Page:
Adobe Max: 24 hours, constantly watched, to reinvent Adobe identity
This observation echoes Evan Roth’s view of the younger generation as feeling powerless, more passive than ever. And while Evan Roth argued for misuses, hacking and knowing the tools, Jessica Walsh advocates for learning by playing. Walsh’s teaching philosophy and her own practice is governed by serendipity and constant experimenting. She insists on the need to make our school safe places where failures are accepted and even encouraged, and where students can get in touch with what they really care about. “School is just the time and place where you can and should do crazy things, right?”
Interestingly, there was one area of research common to Ivan Poupyrev, Anouk Wipprecht, Andrew Shoben and Felix Beck: haptics and tangible interfaces. They all believe in a technology growing closer to us, getting out of sight.
Ivan Poupyrev underlined the fact that “Haptic and tangible mediators are really underdevelopped”. Several of the last Disney Research projects investigate that question. During his presentation, he advocated for the merging of the digital and physical world, in a sustainable manner.
When asked about the absence of screens in both of their practices, Andrew Shoben and Felix Beck highlighted the process and paths that lead to it :
F.B.: “It’s kind of a development, we went through those phases before, what can we do with a computer… There was the machine itself and its possibilities to explore, and then step by step, it wasn’t something that happened in one day, it was a continous process to jump into the real, haptical, world.”
A.S.: “Well, I will say something very similar and very different. For us technology has no interest at all. Technology is a turnoff. It’s a wonderful tool, but… For us, the ultimate technological level would be to make it completely invisible. When you are working wth new technologies you have to take into account the aesthetical effect of those technologies while in fact I don’t want anything between my work and the public. When objects will simply be metaphors, I’ll be much happier.”
F.B.: “If you use it in a right way… I see our company as a translation service, translating content into something else using technology, but still having to find the right medium. And I think that, with finding the right medium, the message gets a lot stronger”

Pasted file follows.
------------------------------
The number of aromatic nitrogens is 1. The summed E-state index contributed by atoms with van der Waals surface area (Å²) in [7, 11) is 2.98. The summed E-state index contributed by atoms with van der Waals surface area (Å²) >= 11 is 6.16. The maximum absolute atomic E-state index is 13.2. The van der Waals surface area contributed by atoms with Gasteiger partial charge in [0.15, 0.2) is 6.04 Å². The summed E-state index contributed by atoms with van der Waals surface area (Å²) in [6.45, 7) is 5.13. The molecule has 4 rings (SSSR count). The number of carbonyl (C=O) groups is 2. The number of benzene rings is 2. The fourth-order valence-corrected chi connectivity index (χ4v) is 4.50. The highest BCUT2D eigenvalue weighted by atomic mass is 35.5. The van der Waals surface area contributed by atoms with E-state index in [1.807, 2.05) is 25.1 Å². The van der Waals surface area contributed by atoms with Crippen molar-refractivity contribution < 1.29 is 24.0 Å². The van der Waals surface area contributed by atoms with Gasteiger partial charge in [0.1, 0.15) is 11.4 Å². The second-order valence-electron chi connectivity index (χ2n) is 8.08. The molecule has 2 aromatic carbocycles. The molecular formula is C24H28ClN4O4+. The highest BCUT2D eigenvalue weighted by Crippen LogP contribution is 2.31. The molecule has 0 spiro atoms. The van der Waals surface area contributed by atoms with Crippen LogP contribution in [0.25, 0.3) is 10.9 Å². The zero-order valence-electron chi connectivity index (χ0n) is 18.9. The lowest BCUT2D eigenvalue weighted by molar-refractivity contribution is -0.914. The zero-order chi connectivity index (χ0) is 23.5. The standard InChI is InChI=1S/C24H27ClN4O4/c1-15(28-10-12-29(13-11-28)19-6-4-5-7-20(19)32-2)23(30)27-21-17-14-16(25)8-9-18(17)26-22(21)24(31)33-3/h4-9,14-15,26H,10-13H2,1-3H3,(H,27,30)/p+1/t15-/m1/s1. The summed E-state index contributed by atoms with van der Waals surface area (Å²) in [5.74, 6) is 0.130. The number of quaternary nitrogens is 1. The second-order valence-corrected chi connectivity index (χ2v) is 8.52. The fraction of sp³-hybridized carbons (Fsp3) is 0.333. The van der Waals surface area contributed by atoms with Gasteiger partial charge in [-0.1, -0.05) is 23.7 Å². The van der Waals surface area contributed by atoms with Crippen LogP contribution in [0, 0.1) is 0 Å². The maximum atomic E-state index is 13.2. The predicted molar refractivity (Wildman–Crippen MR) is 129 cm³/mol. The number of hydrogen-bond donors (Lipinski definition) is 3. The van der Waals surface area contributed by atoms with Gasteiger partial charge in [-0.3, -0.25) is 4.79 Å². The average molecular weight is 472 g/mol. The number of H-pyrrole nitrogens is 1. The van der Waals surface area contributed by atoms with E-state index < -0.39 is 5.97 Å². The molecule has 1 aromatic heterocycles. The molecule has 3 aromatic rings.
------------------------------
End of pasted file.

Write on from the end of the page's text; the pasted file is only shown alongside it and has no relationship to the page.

A.S.: “I don’t like the separation between content and transmission. It’s too delineated. I don’t produce content. I create artworks people can interact with.”
F.B.: “Which speaks for itself?”
A.S.: “Yeah, exactly.”
Then, there’s the embodiement of sensors and technologies in our daily lives, something that Anouk Wipprecht has been exploring:
“I really believe in things that are more sensitive to our needs, like little collars telling you about yourself or what is happening in your body, because we mostly don’t know about that. So it’s nice if you have something that can translate it and communicate it to our environment or the people around us. I’m working to make this happening. I think it will first be embedded into accessories, especially with the miniaturization of the components, and I really believe in that kind of new communication.
I think of the body like a host organism, with a dress that is protecting or communicating. But it’s a merging. For example, once we didn’t have a model and I was self-wearing my own design. You redefine the space for the model, but maybe my notion of personal space is different, so it’s really interesting to tweak the design. You put it on then you can personnalize the behaviors of the dress, going back and forth between your sensations and the settings. Not only the shape of the dress needs to be tailored, but also the system. I want to do something reactive and responsive, and see what kind of interaction you can make with the interface and the body and the interface and other people.”
Those interviews made several patterns emerge for our research, and the insights we could gather on the topics of prototyping, education and haptics were particularly rich. As such, we would like to thank all interviewees for their valuable time and contributions to this report. Looking forward to KIKK 2014!
Interviews conducted by Émeline and Louis at the KIKK festival 2013.